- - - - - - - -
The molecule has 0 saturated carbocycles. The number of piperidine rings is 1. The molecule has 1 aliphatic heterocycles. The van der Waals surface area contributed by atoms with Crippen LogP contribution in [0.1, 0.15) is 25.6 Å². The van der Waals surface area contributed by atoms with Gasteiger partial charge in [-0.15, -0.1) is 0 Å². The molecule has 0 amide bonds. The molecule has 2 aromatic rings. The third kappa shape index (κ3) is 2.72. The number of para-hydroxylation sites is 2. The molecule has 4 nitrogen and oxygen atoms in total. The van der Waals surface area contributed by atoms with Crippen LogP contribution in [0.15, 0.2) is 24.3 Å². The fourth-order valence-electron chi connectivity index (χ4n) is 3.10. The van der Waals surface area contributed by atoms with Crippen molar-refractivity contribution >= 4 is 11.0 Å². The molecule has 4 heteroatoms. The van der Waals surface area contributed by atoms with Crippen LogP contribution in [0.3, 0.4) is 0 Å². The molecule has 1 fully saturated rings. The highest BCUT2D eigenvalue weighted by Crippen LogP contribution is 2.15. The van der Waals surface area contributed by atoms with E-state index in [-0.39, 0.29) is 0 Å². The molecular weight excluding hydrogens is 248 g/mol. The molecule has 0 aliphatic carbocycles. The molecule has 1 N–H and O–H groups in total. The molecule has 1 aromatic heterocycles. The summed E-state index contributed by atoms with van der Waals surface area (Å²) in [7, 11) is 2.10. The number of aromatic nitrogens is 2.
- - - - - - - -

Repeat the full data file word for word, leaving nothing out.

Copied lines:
The molecule has 0 saturated carbocycles. The number of piperidine rings is 1. The molecule has 1 aliphatic heterocycles. The van der Waals surface area contributed by atoms with Crippen LogP contribution in [0.1, 0.15) is 25.6 Å². The van der Waals surface area contributed by atoms with Gasteiger partial charge in [-0.15, -0.1) is 0 Å². The molecule has 0 amide bonds. The molecule has 2 aromatic rings. The third kappa shape index (κ3) is 2.72. The number of para-hydroxylation sites is 2. The molecule has 4 nitrogen and oxygen atoms in total. The van der Waals surface area contributed by atoms with Crippen LogP contribution in [0.15, 0.2) is 24.3 Å². The fourth-order valence-electron chi connectivity index (χ4n) is 3.10. The van der Waals surface area contributed by atoms with Crippen molar-refractivity contribution >= 4 is 11.0 Å². The molecule has 4 heteroatoms. The van der Waals surface area contributed by atoms with Crippen LogP contribution in [0.3, 0.4) is 0 Å². The molecule has 1 fully saturated rings. The highest BCUT2D eigenvalue weighted by Crippen LogP contribution is 2.15. The van der Waals surface area contributed by atoms with E-state index in [-0.39, 0.29) is 0 Å². The molecular weight excluding hydrogens is 248 g/mol. The molecule has 0 aliphatic carbocycles. The molecule has 1 N–H and O–H groups in total. The molecule has 1 aromatic heterocycles. The summed E-state index contributed by atoms with van der Waals surface area (Å²) in [7, 11) is 2.10. The number of aromatic nitrogens is 2.